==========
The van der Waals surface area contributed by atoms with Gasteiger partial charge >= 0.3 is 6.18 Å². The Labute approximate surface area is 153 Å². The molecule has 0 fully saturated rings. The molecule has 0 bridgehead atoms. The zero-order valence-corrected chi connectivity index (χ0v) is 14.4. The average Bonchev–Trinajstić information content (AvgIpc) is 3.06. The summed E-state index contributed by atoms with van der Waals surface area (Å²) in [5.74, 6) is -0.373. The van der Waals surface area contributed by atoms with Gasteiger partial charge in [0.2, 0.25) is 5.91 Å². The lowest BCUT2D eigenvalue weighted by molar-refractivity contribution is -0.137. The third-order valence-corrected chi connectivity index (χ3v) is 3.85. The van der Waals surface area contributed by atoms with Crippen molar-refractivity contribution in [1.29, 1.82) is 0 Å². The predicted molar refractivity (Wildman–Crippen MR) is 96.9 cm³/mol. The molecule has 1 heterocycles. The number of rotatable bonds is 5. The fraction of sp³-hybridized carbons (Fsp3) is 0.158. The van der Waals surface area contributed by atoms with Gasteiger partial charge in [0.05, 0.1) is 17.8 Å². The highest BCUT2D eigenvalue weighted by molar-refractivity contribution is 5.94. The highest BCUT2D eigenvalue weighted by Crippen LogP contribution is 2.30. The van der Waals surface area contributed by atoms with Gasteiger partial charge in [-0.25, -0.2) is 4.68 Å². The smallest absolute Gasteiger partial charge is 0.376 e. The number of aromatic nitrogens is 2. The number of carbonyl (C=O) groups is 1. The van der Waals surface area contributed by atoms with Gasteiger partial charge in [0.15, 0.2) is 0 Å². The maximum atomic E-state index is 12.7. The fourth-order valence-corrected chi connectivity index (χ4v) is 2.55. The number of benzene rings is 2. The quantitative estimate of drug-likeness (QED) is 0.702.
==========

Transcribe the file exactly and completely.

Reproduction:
The van der Waals surface area contributed by atoms with Gasteiger partial charge >= 0.3 is 6.18 Å². The Labute approximate surface area is 153 Å². The molecule has 0 fully saturated rings. The molecule has 0 bridgehead atoms. The zero-order valence-corrected chi connectivity index (χ0v) is 14.4. The average Bonchev–Trinajstić information content (AvgIpc) is 3.06. The summed E-state index contributed by atoms with van der Waals surface area (Å²) in [5.74, 6) is -0.373. The van der Waals surface area contributed by atoms with Gasteiger partial charge in [0.2, 0.25) is 5.91 Å². The lowest BCUT2D eigenvalue weighted by molar-refractivity contribution is -0.137. The third-order valence-corrected chi connectivity index (χ3v) is 3.85. The van der Waals surface area contributed by atoms with Crippen molar-refractivity contribution in [1.29, 1.82) is 0 Å². The predicted molar refractivity (Wildman–Crippen MR) is 96.9 cm³/mol. The molecule has 1 heterocycles. The number of rotatable bonds is 5. The fraction of sp³-hybridized carbons (Fsp3) is 0.158. The van der Waals surface area contributed by atoms with Gasteiger partial charge in [0.05, 0.1) is 17.8 Å². The highest BCUT2D eigenvalue weighted by molar-refractivity contribution is 5.94. The highest BCUT2D eigenvalue weighted by Crippen LogP contribution is 2.30. The van der Waals surface area contributed by atoms with Gasteiger partial charge in [-0.25, -0.2) is 4.68 Å². The smallest absolute Gasteiger partial charge is 0.376 e. The number of aromatic nitrogens is 2. The number of carbonyl (C=O) groups is 1. The van der Waals surface area contributed by atoms with Gasteiger partial charge in [0.15, 0.2) is 0 Å². The maximum atomic E-state index is 12.7. The fourth-order valence-corrected chi connectivity index (χ4v) is 2.55. The number of benzene rings is 2. The quantitative estimate of drug-likeness (QED) is 0.702.